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Marubi Photo Collection

Shkodra's greatest treasure is locked up in a dark, cool room, on the first floor of a nondescript and unmarked block of flats along Rr. Muhamet Gjollesha. A few dozen white wooden cupboards in this room each hold hundreds of small carefully labelled cardboard boxes, and each of those holds a set of thin glass plates, separated from each other by a thin piece of paper. Hold any of these glass plates against the light and you look back in time – for these are all original glass photo negatives with images of a Shkodra that has long gone. With 250,000 negatives covering every major event in the region between 1858 and 1959, this is one of Europe's most valuable photo collections.

The fascinating story of this collection starts with an inverted refugee story. Pietro Marubbi (1834-1905) from Piacenza in northern Italy, fled his homeland for political reasons, and settled in tolerant, open-minded Shkodra in 1856, establishing himself as an artist and architect and taking the name Pjeter Marubi. Two years later he took the first-ever photograph in Albania, set up the first photo studio of the country, and made a living making portrait photos of the local upper class families and the odd revolutionary.

In 1885, he hired an apprentice called Mikel Kodheli (1870-1940), whom he later adopted, renaming him Kel Marubi. Apart from the studo work, Kel Marubi prolifically documented city life: festivals, people at work, street scenes, landscapes with people, buildings and more. He became active in the Albanian national resistance and was in a unique position to document major historical events and personalities.

Kel's son Gege Marubi (1907-1984) studied in France at the Lumiere Brothers' school before working for the family business until the Communist takeover. Gege Marubi donated the whole collection to the Albanian state in 1974.

By that time, the family photo collection had grown to an astounding 150.000 glass negatives. As all Marubis had meticulously kept notes of topics and dates, and carefully stored the photo plates, the collection represents a unique documentation of regional history over a period of nearly 100 years.

The Marubi collection has since been expanded to about 250,000 negatives with the collections of the Pici family (70,000 negatives from 1924-62), the Jakova photo studio (50,000 negatives, 1932-59) and of the Nenshati photo studio (250,000 Leica and Kodak negatives, 1959-85). The latter runs a photo shop on Rruga 13 Dhjetori, and is still documenting city life.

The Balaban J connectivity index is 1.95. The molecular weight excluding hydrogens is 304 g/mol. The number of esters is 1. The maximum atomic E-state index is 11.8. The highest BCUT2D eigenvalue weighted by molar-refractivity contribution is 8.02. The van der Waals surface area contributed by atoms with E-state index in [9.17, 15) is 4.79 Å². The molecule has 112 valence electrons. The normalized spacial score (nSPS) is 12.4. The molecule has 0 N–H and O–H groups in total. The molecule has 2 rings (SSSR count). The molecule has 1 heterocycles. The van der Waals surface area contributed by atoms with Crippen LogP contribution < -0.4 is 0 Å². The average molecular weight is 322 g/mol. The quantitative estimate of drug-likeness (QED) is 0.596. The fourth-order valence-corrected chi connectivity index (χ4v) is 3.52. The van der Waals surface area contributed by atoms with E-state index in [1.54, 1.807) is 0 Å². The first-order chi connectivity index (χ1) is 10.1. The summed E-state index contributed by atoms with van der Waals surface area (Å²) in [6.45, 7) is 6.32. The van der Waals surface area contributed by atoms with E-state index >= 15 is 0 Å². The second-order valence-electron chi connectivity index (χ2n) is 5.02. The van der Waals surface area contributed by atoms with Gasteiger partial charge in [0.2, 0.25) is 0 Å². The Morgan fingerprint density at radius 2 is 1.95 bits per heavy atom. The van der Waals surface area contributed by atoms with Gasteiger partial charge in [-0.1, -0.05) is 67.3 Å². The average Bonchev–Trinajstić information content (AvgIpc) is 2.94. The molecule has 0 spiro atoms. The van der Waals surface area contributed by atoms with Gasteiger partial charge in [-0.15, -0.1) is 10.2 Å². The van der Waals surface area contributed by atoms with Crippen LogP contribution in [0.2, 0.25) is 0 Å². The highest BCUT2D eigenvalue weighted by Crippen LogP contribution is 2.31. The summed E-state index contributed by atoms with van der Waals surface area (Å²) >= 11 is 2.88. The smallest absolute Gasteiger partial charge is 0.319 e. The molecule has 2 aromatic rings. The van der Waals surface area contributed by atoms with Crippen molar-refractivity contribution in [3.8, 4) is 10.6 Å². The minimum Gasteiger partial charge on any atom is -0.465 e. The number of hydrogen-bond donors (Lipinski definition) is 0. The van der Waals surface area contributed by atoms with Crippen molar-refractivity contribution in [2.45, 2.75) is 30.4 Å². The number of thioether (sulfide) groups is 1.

With the aid of a French NGO and UNESCO, the collection is protected from deterioration and properly guarded, and is temporarily housed with a small exhibition space while plans for a proper museum (the former state bank building on Rr. 13 Dhjetori) are being developed.

Another major project is the digitalisation of the collection – tens of thousands of photos have already been painstakingly scanned. The manager of the collection, Mrs Osmani, has been involved with preserving the collection for decades and has spent so much time identifying the topics and people on unmarked photos that she can recognise many long-dead members of Shkodra's prominent families.

The Fototeka currently consists of a hallway hung with about 50 of the most evocative photos from the collection, most with French, Spanish and Italian captions.

National Marubi Photo Collection (Fototeka Kombetare Marubi), Rr. Muhamet Gjollesha, tel. 434 67, Open 08:00 – 16:00, closed Sat, Sun. Admission 100 lek.

Contributions to upkeep the collection are welcome, and beautiful postcards (100 lek) and calendars (900 lek) with photos from the collection are for sale from the office. Large A3-size quality prints of specific images can be ordered; these cost 2500 lek each and take 1-2 days to prepare.

The unmarked entrance of the Fototeka can be found in Rr. Muhamet Gjollesha, between the Ebu Bekr mosque and Rruga Clirimi. Behind the yellow and white exchange kiosks, next to a café, there's a gate leading to the courtyard entrance.

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